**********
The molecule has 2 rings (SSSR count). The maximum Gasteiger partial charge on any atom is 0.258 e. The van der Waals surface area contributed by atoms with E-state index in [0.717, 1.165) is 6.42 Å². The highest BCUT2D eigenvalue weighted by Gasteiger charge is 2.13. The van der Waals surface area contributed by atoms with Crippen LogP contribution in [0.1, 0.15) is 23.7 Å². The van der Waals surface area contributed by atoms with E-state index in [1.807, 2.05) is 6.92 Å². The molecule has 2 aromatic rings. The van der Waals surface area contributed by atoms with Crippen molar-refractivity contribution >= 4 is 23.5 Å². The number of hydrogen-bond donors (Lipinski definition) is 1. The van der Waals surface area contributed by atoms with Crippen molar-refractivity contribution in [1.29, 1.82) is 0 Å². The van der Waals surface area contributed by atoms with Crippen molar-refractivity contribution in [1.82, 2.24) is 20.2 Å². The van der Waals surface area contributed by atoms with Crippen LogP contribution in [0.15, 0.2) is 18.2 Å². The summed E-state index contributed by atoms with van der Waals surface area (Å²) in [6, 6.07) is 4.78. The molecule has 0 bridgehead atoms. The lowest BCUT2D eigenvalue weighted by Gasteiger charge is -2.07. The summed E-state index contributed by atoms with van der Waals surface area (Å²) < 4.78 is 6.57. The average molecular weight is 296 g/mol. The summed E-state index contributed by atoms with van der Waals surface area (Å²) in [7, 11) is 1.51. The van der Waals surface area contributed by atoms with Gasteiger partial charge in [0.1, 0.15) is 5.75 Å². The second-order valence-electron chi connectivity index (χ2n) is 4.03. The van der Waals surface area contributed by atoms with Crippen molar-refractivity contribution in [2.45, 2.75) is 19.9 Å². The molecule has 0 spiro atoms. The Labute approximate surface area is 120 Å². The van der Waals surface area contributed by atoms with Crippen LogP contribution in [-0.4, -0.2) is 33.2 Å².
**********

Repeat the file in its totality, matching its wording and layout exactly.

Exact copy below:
The molecule has 2 rings (SSSR count). The maximum Gasteiger partial charge on any atom is 0.258 e. The van der Waals surface area contributed by atoms with E-state index in [0.717, 1.165) is 6.42 Å². The highest BCUT2D eigenvalue weighted by Gasteiger charge is 2.13. The van der Waals surface area contributed by atoms with Crippen LogP contribution in [0.1, 0.15) is 23.7 Å². The van der Waals surface area contributed by atoms with E-state index in [1.807, 2.05) is 6.92 Å². The molecule has 2 aromatic rings. The van der Waals surface area contributed by atoms with Crippen molar-refractivity contribution >= 4 is 23.5 Å². The number of hydrogen-bond donors (Lipinski definition) is 1. The van der Waals surface area contributed by atoms with Crippen molar-refractivity contribution in [1.29, 1.82) is 0 Å². The van der Waals surface area contributed by atoms with Crippen molar-refractivity contribution in [1.82, 2.24) is 20.2 Å². The van der Waals surface area contributed by atoms with Crippen LogP contribution in [0.15, 0.2) is 18.2 Å². The summed E-state index contributed by atoms with van der Waals surface area (Å²) in [6, 6.07) is 4.78. The molecule has 0 bridgehead atoms. The lowest BCUT2D eigenvalue weighted by Gasteiger charge is -2.07. The summed E-state index contributed by atoms with van der Waals surface area (Å²) < 4.78 is 6.57. The average molecular weight is 296 g/mol. The summed E-state index contributed by atoms with van der Waals surface area (Å²) in [7, 11) is 1.51. The van der Waals surface area contributed by atoms with Gasteiger partial charge in [0.1, 0.15) is 5.75 Å². The second-order valence-electron chi connectivity index (χ2n) is 4.03. The van der Waals surface area contributed by atoms with Crippen molar-refractivity contribution in [2.45, 2.75) is 19.9 Å². The molecule has 0 spiro atoms. The Labute approximate surface area is 120 Å². The van der Waals surface area contributed by atoms with Crippen LogP contribution in [-0.4, -0.2) is 33.2 Å².